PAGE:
The United States communications infrastructure has been "short-changed" by "30-plus years of misguided public policy," former Federal Communications Commissioner Michael Copps said on Monday.
Copps, who was reminiscing on his decade at the FCC, said he came to the commission in 2001 "expecting to help shepherd start-up and struggling phone companies ... to competitive viability."
While addressing attendees at the Freedom to Connect conference, Copps spoke of processing many petitions from long-distance carriers looking to enter local markets “based on the premise and the promise that letting the big guys into long-distance would be accompanied by opening local markets to competition," Copps said.
"In the end there were some competitive successes, but not enough to justify the claim that there was anything approaching real industry competition," he said.
"Competition was under attack — no great surprise — from the big phone companies and — to me a bigger surprise — from an industry-compliant FCC that was more interested in blessing consolidation than it was in invigorating competition."
But while some might want to give up trying to "realize the competitive goals of the [Telecommunications Act of 1996]," Copps was defiant about the possibility for competition in the telecom sector.
"I am here to say that the commission still has the obligation to promote competition — and that we have, in fact, numerous opportunities to give innovators and competitors a fair shot to challenge incumbents for the benefit of consumers," he said.
Copps, who was the lone vote against the merger between Comcast and NBC-Universal, said antitrust enforcement is "always critical to competition," but it "hasn't been the strong suit of many recent administrations."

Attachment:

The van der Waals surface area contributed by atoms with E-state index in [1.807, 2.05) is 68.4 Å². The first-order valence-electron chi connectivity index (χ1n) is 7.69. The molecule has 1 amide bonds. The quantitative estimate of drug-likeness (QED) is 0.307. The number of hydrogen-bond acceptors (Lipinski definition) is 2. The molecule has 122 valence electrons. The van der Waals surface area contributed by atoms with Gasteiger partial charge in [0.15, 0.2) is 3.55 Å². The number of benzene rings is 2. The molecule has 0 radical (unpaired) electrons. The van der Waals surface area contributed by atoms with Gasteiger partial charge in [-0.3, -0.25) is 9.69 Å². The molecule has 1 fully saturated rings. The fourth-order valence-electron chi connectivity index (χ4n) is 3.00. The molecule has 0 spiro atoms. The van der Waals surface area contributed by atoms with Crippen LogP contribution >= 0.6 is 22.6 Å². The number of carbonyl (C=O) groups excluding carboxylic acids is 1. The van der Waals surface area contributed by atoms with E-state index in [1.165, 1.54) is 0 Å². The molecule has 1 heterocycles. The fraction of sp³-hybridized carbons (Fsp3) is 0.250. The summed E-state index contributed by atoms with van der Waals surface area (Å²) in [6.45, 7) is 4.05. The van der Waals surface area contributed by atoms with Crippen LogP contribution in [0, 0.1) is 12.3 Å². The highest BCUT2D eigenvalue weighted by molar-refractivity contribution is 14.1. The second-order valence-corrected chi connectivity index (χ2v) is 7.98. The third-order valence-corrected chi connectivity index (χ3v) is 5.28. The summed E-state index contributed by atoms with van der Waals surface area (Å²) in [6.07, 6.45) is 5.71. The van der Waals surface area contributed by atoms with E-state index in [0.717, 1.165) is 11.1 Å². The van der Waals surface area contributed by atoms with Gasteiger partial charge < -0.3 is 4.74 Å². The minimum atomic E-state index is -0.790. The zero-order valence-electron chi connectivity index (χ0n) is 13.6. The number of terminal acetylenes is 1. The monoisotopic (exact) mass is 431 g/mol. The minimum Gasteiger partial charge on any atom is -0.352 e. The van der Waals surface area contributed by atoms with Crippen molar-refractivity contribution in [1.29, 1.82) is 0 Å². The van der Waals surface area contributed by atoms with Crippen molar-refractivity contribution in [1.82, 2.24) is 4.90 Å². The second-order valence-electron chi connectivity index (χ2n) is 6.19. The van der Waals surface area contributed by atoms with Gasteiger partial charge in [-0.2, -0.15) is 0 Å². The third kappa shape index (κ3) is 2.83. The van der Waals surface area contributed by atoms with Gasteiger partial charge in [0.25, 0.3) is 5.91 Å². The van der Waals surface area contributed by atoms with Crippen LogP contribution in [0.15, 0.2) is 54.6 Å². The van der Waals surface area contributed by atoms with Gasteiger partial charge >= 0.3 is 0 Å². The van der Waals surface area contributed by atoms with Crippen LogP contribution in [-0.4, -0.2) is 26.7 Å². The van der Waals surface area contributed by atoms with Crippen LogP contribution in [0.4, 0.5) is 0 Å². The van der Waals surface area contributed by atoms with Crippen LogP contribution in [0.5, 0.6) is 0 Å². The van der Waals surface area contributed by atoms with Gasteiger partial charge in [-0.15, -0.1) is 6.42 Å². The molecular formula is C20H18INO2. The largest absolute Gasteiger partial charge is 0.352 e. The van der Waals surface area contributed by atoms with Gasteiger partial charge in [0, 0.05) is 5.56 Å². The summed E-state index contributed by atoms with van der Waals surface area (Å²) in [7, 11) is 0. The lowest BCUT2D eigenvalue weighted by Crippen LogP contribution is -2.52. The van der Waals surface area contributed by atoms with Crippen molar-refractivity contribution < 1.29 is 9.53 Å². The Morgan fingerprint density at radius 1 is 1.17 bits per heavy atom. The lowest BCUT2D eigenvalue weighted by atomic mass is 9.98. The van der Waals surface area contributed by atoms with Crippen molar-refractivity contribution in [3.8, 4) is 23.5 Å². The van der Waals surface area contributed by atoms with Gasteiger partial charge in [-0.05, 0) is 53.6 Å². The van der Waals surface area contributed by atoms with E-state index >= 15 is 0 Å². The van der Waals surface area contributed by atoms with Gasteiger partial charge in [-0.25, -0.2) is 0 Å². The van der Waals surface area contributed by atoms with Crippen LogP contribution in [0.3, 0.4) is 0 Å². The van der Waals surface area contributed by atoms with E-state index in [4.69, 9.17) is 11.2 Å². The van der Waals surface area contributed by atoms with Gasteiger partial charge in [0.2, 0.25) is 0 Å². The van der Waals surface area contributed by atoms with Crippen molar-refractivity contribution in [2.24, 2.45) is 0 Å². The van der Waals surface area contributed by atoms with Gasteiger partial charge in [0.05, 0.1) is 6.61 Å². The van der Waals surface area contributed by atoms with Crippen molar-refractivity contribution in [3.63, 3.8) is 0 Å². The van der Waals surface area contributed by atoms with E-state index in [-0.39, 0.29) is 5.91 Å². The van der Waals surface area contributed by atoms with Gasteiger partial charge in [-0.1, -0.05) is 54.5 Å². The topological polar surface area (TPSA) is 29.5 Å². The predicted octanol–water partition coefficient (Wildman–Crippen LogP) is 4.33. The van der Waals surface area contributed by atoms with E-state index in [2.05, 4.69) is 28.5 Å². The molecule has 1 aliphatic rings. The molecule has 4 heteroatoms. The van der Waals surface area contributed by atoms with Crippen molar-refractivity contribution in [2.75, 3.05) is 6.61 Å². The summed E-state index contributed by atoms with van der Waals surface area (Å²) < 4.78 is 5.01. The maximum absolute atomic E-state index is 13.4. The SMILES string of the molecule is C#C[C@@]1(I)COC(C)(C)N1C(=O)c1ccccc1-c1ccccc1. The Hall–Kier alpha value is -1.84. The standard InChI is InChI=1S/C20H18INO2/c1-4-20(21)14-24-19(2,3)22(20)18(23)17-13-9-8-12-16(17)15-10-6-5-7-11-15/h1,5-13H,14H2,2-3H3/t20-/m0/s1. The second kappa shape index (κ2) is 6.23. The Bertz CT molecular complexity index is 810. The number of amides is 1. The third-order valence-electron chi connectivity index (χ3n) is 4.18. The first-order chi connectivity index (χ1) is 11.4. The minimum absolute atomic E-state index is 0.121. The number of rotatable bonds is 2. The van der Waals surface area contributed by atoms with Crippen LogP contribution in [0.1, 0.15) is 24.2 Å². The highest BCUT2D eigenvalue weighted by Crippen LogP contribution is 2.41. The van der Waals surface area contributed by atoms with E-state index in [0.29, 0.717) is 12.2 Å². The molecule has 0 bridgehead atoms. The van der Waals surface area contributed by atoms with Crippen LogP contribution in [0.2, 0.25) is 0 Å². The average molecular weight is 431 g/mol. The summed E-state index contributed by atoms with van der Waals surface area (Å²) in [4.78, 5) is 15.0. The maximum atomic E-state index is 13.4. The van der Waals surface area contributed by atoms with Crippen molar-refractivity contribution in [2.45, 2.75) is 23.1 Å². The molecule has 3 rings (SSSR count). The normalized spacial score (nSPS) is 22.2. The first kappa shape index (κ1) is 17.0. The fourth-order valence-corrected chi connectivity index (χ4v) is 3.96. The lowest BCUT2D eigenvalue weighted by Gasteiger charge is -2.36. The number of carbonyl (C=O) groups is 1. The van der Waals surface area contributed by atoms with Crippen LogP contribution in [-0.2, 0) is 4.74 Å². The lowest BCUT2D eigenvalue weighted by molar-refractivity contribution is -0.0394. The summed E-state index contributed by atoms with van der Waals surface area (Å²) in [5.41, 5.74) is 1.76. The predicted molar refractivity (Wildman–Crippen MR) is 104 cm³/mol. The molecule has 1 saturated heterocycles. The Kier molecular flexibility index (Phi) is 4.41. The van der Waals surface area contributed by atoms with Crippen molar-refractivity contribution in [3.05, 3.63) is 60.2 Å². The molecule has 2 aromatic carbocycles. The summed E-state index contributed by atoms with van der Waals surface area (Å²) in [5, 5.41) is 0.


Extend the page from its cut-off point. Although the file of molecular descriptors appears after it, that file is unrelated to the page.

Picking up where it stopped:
Nevertheless, the action taken by the FCC and the Department of Justice to block the purchase of T-Mobile by AT&T means the agencies are "[showing] life where some had thought the oxygen was long gone," he said.
The proposed deal between Verizon and a consortium of the largest cable companies means to Copps that "another is sent into the coal mine to see if the oxygen is still there."
"Why this deal should be so much more difficult than ATT/T-Mobile is difficult for me to understand," Copps said.
"No matter what you call it — cabal, cartel, collusion, conspiracy in restraint of trade — I don’t see how anyone can claim that reducing competition in both wireless and wire-line somehow advances the well-being of consumers," he said.
Right now, the balance in favor of the consumer isn't there, Copps said.
"It’s been upended," he said, "first, by the undisciplined power of money in our politics and, secondly, by the inability of the public sector to exercise anything approaching adequate legislative or regulatory oversight."
Copps lamented the rise of a political climate where "stockholders trump stakeholders too much of the time."
"When investments [in infrastructure] are decided on the basis of how the next quarterly report plays on Wall Street rather than how they will benefit the company’s totality of stakeholders, we ask for trouble. And, very often, trouble is what we get," he said.